You become a bit startled going outside for the first time
Fallout 3…oh, Fallout 3. After spending 50 hours in the game according to my save files (thus more since I reloaded sometimes) spread over 5 months (from January to this week), I must say it was quite an adventure. Before I get to some spoilers, let me say the journey is pretty good most of the time, but there were bumps in the road, and like anything else, ups and downs. This is my mini-overview/review/journey 🙂
If you want a screenshot travelogue of the entire game, which man is a lot of screenshots, check here! I’m not going to annotate them like my Deus Ex ones, since there are over 400 of them. 400! This was kind of an attempt to do some kind of log in picture form though, since I didn’t take any other notes.
The Post-apocalypse Never Was So Fun To Explore!
The in-game world is pretty huge
Right off the bat I highly recommend Fallout 3 to those who enjoy exploring. There are amazing things to find, setup by the level designers, artists, writers or programmers. Little gems in the sea of brown that basically is Fallout 3’s main colour pallet. Among these are the contrasting forest Harold area, the classic 50’s black and white inspired and entirely too spooky Tranquility Lane, as well as very interestingly recreated Washington areas. The radio is well used, although could have used more songs, and perfectly fits exploring the world 😀
The start of the game also is a nice sandbox – for learning about the world, sorting your character in a rather nice in-character way, and doing some nice exploration of a small areas. Jumping through your life’s early major events is perfectly suited to vault life too.
I did enjoy many quests, although they were all pretty basic and morality was either “kill or save” all the time. The exploration was pushed on by far-reaching quests set over a massive area, although fast travel helped enormously. You can find some nice unique items by exploring, some which are nice to just come across.
The combat was amazingly over the top. Lasers, chainsaws, limbs flying everywhere, slow motion galore. Even on hard, I never really found it difficult (although I did set my companions to “never totally die” so I didn’t have to micromanage quicksaves). I should have used more of my big guns I guess, I rarely used the mini-nuke launcher, which is a pretty fun weapon. Tying the combat in with some okay, but not brilliant, lockpicking and hacking exercises gives fits and bursts of action on top of slower exploration. VAT’s was, I think, a good thing overall – but a better real time combat system for the obvious amount of time you run out of VAT’s points would have been good. I felt that just having the fastest weapon (my laser rifle or pistol or combat shotgun) was necessary for ever finishing a fight.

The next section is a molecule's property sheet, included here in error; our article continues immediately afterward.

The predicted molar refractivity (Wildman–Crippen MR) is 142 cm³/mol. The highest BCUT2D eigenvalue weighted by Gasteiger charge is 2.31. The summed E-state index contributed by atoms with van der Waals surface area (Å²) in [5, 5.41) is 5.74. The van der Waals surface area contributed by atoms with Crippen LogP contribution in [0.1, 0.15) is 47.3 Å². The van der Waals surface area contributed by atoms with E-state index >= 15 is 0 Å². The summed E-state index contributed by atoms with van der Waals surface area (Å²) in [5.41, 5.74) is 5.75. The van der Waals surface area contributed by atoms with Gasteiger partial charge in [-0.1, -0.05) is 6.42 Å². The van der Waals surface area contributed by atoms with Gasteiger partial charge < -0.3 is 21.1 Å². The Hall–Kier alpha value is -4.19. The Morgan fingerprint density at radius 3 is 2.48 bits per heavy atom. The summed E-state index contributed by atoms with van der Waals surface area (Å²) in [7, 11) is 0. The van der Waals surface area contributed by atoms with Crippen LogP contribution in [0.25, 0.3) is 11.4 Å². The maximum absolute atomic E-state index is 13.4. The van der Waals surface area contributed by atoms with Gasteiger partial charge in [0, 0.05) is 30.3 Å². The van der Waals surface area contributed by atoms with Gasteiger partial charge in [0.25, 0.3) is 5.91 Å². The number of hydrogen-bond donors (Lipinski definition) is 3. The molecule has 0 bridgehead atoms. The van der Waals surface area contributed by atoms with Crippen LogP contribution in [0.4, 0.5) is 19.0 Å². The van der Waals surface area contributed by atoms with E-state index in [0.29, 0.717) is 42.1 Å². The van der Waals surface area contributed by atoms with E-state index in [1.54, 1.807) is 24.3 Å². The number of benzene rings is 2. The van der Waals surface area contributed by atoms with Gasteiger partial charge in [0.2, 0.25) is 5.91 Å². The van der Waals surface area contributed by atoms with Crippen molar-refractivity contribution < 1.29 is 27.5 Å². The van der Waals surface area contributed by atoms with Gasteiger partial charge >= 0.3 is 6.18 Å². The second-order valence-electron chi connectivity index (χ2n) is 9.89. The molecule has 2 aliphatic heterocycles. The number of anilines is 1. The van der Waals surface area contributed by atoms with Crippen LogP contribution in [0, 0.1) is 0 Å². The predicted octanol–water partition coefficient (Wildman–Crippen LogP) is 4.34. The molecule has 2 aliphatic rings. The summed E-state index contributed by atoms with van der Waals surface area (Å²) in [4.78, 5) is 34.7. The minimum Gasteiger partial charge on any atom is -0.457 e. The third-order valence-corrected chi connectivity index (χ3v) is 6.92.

A Tragedy of Many Errors
All characters still look pretty…dead
There were some worse off parts about the game however. The actual RPG dialogues and choices are mind-numbingly bad – not necessarily in voice acting (which is much improved since Oblivions horrendous 6 voice actors situation), but the actual dialogue the player gets to choose from, and the few choices they get are usually “Good”, “Evil” and “Kill Everything Totally Evil”. There were a few quests which did warrant somewhat more careful choices – the android quest (finding an android who wiped it’s own memory for a foreigner – you can capture him/kill him, or get the foreigner to go away or kill the foreigner) I recall, had a good few ways to do the various outcomes (although doing it the most straightforward good way was a net loss for rewards when I rechecked the Fallout 3 wiki, sigh).
None of these were ever dilemmas though, something I thought would come more to the fore. In fact, one quest I didn’t bother to play through, partially because I knew the ending and wasn’t interested in the quest anyway, was the Tenpenny Tower Ghouls. This was where a set of ghouls wanted into a nicely defended, human-only tower. The quest had three options: ignore it (my choice), let the ghouls in, or kill the ghouls. Letting them in had the ghouls eventually just kill all the humans, and killing the human-like talking ghouls wiped them out. It was not a morale dilemma, just a rather silly point of “The ghouls were actually evil”, since no one in the tower particularly was evil. The only way this part of the game could have made sense is if there were other morale dilemmas and dodgy choices available in the game – where people were not clear-cut good and evil. There are only rare cases of this however. No, the Megaton wasn’t one of these, that was an entirely comical choice at best, and warrants no real discussion 🙁